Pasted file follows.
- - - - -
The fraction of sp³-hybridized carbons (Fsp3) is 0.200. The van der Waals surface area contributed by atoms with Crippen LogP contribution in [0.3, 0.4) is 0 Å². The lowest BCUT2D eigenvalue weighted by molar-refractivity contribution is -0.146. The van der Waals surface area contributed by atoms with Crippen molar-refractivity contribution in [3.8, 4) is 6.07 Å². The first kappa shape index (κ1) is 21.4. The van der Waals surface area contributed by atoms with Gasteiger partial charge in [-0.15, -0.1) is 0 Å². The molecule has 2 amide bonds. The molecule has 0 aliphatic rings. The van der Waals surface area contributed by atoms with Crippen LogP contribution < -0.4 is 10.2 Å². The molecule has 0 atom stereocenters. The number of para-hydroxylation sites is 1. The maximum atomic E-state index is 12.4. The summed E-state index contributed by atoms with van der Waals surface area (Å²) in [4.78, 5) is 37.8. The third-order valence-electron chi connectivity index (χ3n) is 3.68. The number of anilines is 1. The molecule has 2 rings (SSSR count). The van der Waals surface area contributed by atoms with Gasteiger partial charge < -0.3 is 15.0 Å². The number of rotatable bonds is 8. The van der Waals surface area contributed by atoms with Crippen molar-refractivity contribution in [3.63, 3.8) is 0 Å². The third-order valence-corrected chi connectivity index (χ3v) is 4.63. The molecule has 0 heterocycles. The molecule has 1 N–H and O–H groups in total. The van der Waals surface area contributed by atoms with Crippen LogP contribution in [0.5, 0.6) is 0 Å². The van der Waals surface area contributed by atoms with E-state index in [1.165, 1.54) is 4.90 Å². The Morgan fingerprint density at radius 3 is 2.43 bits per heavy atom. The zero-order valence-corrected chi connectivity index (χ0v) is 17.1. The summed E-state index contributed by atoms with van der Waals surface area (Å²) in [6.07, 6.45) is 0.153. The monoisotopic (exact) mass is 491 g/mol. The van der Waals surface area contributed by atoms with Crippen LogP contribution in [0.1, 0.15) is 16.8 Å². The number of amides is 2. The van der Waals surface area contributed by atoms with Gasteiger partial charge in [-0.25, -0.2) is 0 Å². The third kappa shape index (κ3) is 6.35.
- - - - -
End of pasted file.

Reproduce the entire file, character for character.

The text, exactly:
The fraction of sp³-hybridized carbons (Fsp3) is 0.200. The van der Waals surface area contributed by atoms with Crippen LogP contribution in [0.3, 0.4) is 0 Å². The lowest BCUT2D eigenvalue weighted by molar-refractivity contribution is -0.146. The van der Waals surface area contributed by atoms with Crippen molar-refractivity contribution in [3.8, 4) is 6.07 Å². The first kappa shape index (κ1) is 21.4. The van der Waals surface area contributed by atoms with Gasteiger partial charge in [-0.15, -0.1) is 0 Å². The molecule has 2 amide bonds. The molecule has 0 aliphatic rings. The van der Waals surface area contributed by atoms with Crippen LogP contribution < -0.4 is 10.2 Å². The molecule has 0 atom stereocenters. The number of para-hydroxylation sites is 1. The maximum atomic E-state index is 12.4. The summed E-state index contributed by atoms with van der Waals surface area (Å²) in [4.78, 5) is 37.8. The third-order valence-electron chi connectivity index (χ3n) is 3.68. The number of anilines is 1. The molecule has 2 rings (SSSR count). The van der Waals surface area contributed by atoms with Gasteiger partial charge < -0.3 is 15.0 Å². The number of rotatable bonds is 8. The van der Waals surface area contributed by atoms with Crippen molar-refractivity contribution in [3.63, 3.8) is 0 Å². The third-order valence-corrected chi connectivity index (χ3v) is 4.63. The molecule has 0 heterocycles. The molecule has 1 N–H and O–H groups in total. The van der Waals surface area contributed by atoms with Crippen LogP contribution in [0.5, 0.6) is 0 Å². The van der Waals surface area contributed by atoms with E-state index in [1.165, 1.54) is 4.90 Å². The Morgan fingerprint density at radius 3 is 2.43 bits per heavy atom. The zero-order valence-corrected chi connectivity index (χ0v) is 17.1. The summed E-state index contributed by atoms with van der Waals surface area (Å²) in [6.07, 6.45) is 0.153. The monoisotopic (exact) mass is 491 g/mol. The van der Waals surface area contributed by atoms with Crippen LogP contribution in [0.1, 0.15) is 16.8 Å². The number of amides is 2. The van der Waals surface area contributed by atoms with Gasteiger partial charge in [-0.25, -0.2) is 0 Å². The third kappa shape index (κ3) is 6.35.